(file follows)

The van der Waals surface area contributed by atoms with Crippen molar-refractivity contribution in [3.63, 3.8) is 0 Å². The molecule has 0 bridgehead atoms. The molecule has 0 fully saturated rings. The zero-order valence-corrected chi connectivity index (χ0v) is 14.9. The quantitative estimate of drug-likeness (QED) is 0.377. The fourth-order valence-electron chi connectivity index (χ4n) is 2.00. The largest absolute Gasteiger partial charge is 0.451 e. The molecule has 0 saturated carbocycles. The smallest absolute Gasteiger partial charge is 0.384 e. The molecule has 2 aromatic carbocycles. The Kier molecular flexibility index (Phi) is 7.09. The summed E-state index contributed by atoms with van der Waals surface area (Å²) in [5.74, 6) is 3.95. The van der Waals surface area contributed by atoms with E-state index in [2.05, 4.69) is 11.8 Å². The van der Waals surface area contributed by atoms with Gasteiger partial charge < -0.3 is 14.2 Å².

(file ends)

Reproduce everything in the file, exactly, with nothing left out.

The van der Waals surface area contributed by atoms with Crippen molar-refractivity contribution in [3.63, 3.8) is 0 Å². The molecule has 0 bridgehead atoms. The molecule has 0 fully saturated rings. The zero-order valence-corrected chi connectivity index (χ0v) is 14.9. The quantitative estimate of drug-likeness (QED) is 0.377. The fourth-order valence-electron chi connectivity index (χ4n) is 2.00. The largest absolute Gasteiger partial charge is 0.451 e. The molecule has 0 saturated carbocycles. The smallest absolute Gasteiger partial charge is 0.384 e. The molecule has 2 aromatic carbocycles. The Kier molecular flexibility index (Phi) is 7.09. The summed E-state index contributed by atoms with van der Waals surface area (Å²) in [5.74, 6) is 3.95. The van der Waals surface area contributed by atoms with E-state index in [2.05, 4.69) is 11.8 Å². The van der Waals surface area contributed by atoms with Gasteiger partial charge < -0.3 is 14.2 Å².